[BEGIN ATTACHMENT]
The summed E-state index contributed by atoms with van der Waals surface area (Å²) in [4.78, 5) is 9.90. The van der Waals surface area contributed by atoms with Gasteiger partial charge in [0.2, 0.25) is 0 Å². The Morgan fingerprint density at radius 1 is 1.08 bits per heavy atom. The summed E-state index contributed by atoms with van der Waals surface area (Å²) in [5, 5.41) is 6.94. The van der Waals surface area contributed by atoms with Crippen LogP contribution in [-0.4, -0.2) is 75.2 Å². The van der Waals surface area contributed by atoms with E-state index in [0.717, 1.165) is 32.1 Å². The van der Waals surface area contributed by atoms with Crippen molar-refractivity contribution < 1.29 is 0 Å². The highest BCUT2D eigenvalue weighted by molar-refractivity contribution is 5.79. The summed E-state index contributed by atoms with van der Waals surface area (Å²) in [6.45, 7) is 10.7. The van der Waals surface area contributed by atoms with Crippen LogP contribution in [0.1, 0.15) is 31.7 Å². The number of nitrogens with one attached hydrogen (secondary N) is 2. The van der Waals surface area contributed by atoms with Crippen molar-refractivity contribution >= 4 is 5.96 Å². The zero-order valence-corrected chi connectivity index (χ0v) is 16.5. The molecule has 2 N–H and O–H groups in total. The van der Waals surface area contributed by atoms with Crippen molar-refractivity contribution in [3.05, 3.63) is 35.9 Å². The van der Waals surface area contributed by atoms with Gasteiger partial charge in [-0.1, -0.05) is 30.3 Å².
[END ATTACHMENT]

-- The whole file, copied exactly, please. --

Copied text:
The summed E-state index contributed by atoms with van der Waals surface area (Å²) in [4.78, 5) is 9.90. The van der Waals surface area contributed by atoms with Gasteiger partial charge in [0.2, 0.25) is 0 Å². The Morgan fingerprint density at radius 1 is 1.08 bits per heavy atom. The summed E-state index contributed by atoms with van der Waals surface area (Å²) in [5, 5.41) is 6.94. The van der Waals surface area contributed by atoms with Crippen LogP contribution in [-0.4, -0.2) is 75.2 Å². The van der Waals surface area contributed by atoms with E-state index in [0.717, 1.165) is 32.1 Å². The van der Waals surface area contributed by atoms with Crippen molar-refractivity contribution < 1.29 is 0 Å². The highest BCUT2D eigenvalue weighted by molar-refractivity contribution is 5.79. The summed E-state index contributed by atoms with van der Waals surface area (Å²) in [6.45, 7) is 10.7. The van der Waals surface area contributed by atoms with Crippen LogP contribution in [0.1, 0.15) is 31.7 Å². The number of nitrogens with one attached hydrogen (secondary N) is 2. The van der Waals surface area contributed by atoms with Crippen molar-refractivity contribution >= 4 is 5.96 Å². The zero-order valence-corrected chi connectivity index (χ0v) is 16.5. The molecule has 2 N–H and O–H groups in total. The van der Waals surface area contributed by atoms with Crippen molar-refractivity contribution in [3.05, 3.63) is 35.9 Å². The van der Waals surface area contributed by atoms with Gasteiger partial charge in [-0.1, -0.05) is 30.3 Å².